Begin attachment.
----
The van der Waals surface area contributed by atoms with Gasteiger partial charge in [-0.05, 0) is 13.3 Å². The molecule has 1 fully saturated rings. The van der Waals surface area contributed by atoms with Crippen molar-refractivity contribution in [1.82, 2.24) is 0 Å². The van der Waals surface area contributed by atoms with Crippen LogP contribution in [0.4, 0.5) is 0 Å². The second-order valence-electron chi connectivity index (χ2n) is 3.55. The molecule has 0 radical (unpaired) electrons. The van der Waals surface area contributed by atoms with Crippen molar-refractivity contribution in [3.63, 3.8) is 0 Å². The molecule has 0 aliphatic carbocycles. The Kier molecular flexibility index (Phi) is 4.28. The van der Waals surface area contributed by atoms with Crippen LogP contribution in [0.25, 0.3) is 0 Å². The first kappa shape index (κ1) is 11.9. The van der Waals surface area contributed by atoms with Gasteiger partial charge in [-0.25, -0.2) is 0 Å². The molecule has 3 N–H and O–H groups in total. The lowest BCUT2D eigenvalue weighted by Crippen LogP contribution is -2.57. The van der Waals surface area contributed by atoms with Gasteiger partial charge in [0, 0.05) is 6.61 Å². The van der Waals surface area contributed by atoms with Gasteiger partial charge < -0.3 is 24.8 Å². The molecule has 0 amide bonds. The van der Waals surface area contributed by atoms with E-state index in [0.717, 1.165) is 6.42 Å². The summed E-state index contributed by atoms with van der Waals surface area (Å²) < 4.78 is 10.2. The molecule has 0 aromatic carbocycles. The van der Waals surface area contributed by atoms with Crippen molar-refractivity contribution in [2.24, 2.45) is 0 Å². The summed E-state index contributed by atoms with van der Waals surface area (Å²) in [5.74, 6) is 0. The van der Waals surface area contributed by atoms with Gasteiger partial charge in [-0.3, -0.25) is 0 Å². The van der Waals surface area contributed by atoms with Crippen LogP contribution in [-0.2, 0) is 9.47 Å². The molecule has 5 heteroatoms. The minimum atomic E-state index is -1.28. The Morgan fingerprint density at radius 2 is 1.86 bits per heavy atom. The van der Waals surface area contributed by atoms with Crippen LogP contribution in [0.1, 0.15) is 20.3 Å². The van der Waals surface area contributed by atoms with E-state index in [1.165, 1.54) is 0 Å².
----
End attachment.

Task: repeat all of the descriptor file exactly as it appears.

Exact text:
The van der Waals surface area contributed by atoms with Gasteiger partial charge in [-0.05, 0) is 13.3 Å². The molecule has 1 fully saturated rings. The van der Waals surface area contributed by atoms with Crippen molar-refractivity contribution in [1.82, 2.24) is 0 Å². The van der Waals surface area contributed by atoms with Crippen LogP contribution in [0.4, 0.5) is 0 Å². The second-order valence-electron chi connectivity index (χ2n) is 3.55. The molecule has 0 radical (unpaired) electrons. The van der Waals surface area contributed by atoms with Crippen molar-refractivity contribution in [3.63, 3.8) is 0 Å². The molecule has 0 aliphatic carbocycles. The Kier molecular flexibility index (Phi) is 4.28. The van der Waals surface area contributed by atoms with Crippen LogP contribution in [0.25, 0.3) is 0 Å². The first kappa shape index (κ1) is 11.9. The van der Waals surface area contributed by atoms with Gasteiger partial charge in [-0.25, -0.2) is 0 Å². The molecule has 3 N–H and O–H groups in total. The lowest BCUT2D eigenvalue weighted by Crippen LogP contribution is -2.57. The van der Waals surface area contributed by atoms with Gasteiger partial charge in [0, 0.05) is 6.61 Å². The van der Waals surface area contributed by atoms with Gasteiger partial charge < -0.3 is 24.8 Å². The molecule has 0 amide bonds. The van der Waals surface area contributed by atoms with E-state index in [0.717, 1.165) is 6.42 Å². The summed E-state index contributed by atoms with van der Waals surface area (Å²) < 4.78 is 10.2. The molecule has 0 aromatic carbocycles. The van der Waals surface area contributed by atoms with Crippen molar-refractivity contribution in [2.24, 2.45) is 0 Å². The summed E-state index contributed by atoms with van der Waals surface area (Å²) in [5.74, 6) is 0. The van der Waals surface area contributed by atoms with Gasteiger partial charge in [-0.3, -0.25) is 0 Å². The van der Waals surface area contributed by atoms with Crippen LogP contribution in [-0.2, 0) is 9.47 Å². The molecule has 5 heteroatoms. The minimum atomic E-state index is -1.28. The Morgan fingerprint density at radius 2 is 1.86 bits per heavy atom. The van der Waals surface area contributed by atoms with Crippen LogP contribution in [0.1, 0.15) is 20.3 Å². The van der Waals surface area contributed by atoms with E-state index in [1.165, 1.54) is 0 Å².